A Widow Remembers the First Year of Holidays

Yes, they’re coming! We can’t hide, it’s inevitable. The holidays are here!

Although my young children were grieving in their own ways, they looked forward to Christmas, presents, decorations, and celebrations. My oldest daughter was in second grade and my youngest was in kindergarten. This was the first year of holidays without their father. They participated in all their class activities for Halloween, Thanksgiving, and Christmas that year. In their grief, these special days in school appeared to give them relief, joy, and laughter.

For me, in my first year of widowhood, I despised the holidays coming. I wasn’t looking forward to any of them! The holidays were my husband’s favorite time of year. He not only loved shopping but he did most of the wrapping and decorating. He was also the life of the parties! So I knew exactly what to expect. I’d be depressed while shopping, wrapping, decorating, and celebrating that year. I couldn’t do it. Not even for my daughters. I’d have to plan something different. Somehow, I’d have to figure out, how to survive the holidays.

I decided that a trip would make the most sense. (If I had any sense that was!) For one thing, this would get me out of decorating the house. Planning a trip would also keep my mind busy to make sure things were done in a timely manner. I anticipated the joyful reunions ahead, knowing that I’d see family and friends that I hadn’t seen in many years. This pulled me through the days I had to shop and wrap my daughters’ gifts, to take with us.

As we pulled out of our Florida driveway for a 4-week holiday road trip to NC, NJ, NY, PA, IL, MI, and SC, excitement went with us. Our first stop was Christmas in NC with my parents, sister, brother-in-law, and niece. Joy and pain coexisted that year for the holidays. But better to have both, than to suffer with pain the entire time. I know many people thought I was crazy to take this road trip not only in the winter, but we ended up driving through a northern blizzard that year. I didn’t care what anyone thought, I trusted that God would protect us and only give us what we could handle.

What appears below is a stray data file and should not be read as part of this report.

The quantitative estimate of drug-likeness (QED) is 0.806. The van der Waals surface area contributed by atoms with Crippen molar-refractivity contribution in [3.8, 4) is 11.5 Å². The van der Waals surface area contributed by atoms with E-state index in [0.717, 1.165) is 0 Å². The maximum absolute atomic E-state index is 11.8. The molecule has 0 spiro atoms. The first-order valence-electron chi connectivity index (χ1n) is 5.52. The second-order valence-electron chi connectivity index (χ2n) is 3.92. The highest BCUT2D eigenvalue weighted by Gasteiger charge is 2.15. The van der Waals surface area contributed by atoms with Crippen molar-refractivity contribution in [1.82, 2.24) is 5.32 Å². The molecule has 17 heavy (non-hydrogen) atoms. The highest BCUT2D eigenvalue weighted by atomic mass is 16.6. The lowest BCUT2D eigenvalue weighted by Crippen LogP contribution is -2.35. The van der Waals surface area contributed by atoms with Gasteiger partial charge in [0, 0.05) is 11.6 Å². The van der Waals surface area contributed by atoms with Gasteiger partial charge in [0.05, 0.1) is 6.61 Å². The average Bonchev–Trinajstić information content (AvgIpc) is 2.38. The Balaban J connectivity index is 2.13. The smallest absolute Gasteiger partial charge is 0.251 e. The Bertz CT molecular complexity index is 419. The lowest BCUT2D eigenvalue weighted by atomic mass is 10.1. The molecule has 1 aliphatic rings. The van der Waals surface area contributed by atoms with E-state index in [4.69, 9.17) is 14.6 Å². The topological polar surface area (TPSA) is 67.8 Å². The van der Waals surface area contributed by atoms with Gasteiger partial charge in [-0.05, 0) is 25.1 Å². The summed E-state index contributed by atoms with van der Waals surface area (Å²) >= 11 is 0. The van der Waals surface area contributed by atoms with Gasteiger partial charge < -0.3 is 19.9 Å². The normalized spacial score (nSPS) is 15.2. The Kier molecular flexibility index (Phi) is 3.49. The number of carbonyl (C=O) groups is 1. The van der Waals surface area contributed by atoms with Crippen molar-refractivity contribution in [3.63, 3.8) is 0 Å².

Bottom line….we survived the holidays!

 

Cindy Adams

More Articles Written by Cindy

Cindy A. Adams, LMSW, became a 34 year old widow in 1995 with 2 young daughters, 6 and 7 years old. Holding on to her faith, she worked through widowhood and realized there was more to life than grief. Once Cindy accepted her loss, she came to the realization that she had to make new goals and dreams. She decided she wanted to help others through their grief and tough times. After surviving her loss, she spent years volunteering at Hospice and also supported some of her own friends through their grief of losing children and parents. Cindy went back to school while raising her daughters and obtained a Master’s Degree in Social Work in 2010 from the University of Georgia. Cindy feels blessed that she remarried in 2009. She currently resides with her husband, Joseph, in Atlanta, GA. She serves in her church as a GriefShare leader and pursues her social work degree as a Medical Social Worker for a home health agency. Cindy self-published her book, "A Widow's Pursuit", in 2012 that she has written from her grief experience and where she was led over the years. It is a faith based book in how God kept her on track to pursue different goals and dreams while finding new purpose in life. www.awidowspursuit.com

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